Acquired flat foot versus congenital flat foot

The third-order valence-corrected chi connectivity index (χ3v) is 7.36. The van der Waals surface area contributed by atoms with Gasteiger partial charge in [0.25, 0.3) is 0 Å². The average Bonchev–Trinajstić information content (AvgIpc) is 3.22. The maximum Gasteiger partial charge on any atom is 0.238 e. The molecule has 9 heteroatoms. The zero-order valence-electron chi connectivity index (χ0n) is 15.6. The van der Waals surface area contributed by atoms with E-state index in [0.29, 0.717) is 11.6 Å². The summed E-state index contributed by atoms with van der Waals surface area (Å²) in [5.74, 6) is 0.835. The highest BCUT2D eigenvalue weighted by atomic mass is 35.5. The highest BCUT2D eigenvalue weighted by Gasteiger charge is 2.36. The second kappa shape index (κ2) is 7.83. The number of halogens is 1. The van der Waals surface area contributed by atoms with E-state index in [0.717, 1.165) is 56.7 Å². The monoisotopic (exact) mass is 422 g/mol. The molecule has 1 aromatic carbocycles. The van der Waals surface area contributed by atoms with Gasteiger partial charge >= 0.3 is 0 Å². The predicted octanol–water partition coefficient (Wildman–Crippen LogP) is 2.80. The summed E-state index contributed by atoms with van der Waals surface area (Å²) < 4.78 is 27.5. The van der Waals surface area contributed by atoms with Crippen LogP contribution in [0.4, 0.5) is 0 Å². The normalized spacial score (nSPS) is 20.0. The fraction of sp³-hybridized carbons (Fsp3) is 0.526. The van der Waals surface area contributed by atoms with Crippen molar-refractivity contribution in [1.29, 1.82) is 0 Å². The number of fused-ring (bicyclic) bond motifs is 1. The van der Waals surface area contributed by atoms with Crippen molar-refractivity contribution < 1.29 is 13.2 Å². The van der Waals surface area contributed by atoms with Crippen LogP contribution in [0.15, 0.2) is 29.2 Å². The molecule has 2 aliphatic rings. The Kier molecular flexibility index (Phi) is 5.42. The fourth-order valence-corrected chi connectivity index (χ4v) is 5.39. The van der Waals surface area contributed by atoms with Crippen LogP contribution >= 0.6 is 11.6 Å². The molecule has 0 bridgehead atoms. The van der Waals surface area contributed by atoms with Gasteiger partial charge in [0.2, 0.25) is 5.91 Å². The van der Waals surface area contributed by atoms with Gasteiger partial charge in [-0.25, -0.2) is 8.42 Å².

Not all the flat feet are congenital. Sometimes, a person might acquire flat foot  at a later age usually due to  degeneration of a very important tendon called posterior tibial tendon. Occasional the feet can also get flat from severe Rheumatoid arthritis, severe arthritis, neuropathic,  tumors in the area, or traumatic. Initially, the collapse of the arch is gradual and accompanied by pain.  However, as the severity of the condition progresses, the pain increases to the point that patient is unable to walk. Treatment for this condition is palliative initially, consistent of physical therapy to try to strengthen the tendons and muscle around the ankle.  On more advance stages, braces might help. However, many times surgery is the end result. The surgery consist on fusing the bones in the subtalar joint and or the ankle. Once the surgery is performed, patient looses the ability to invert and evert.  One  smart move is for patient to not wait until advance stages develop but to uses  inserts in the shoes at all time. This approach will not correct the deformity at that age as the bones are already mature( ossified),  but will prevent it from deteriorating and will also provide great comfort to the patient.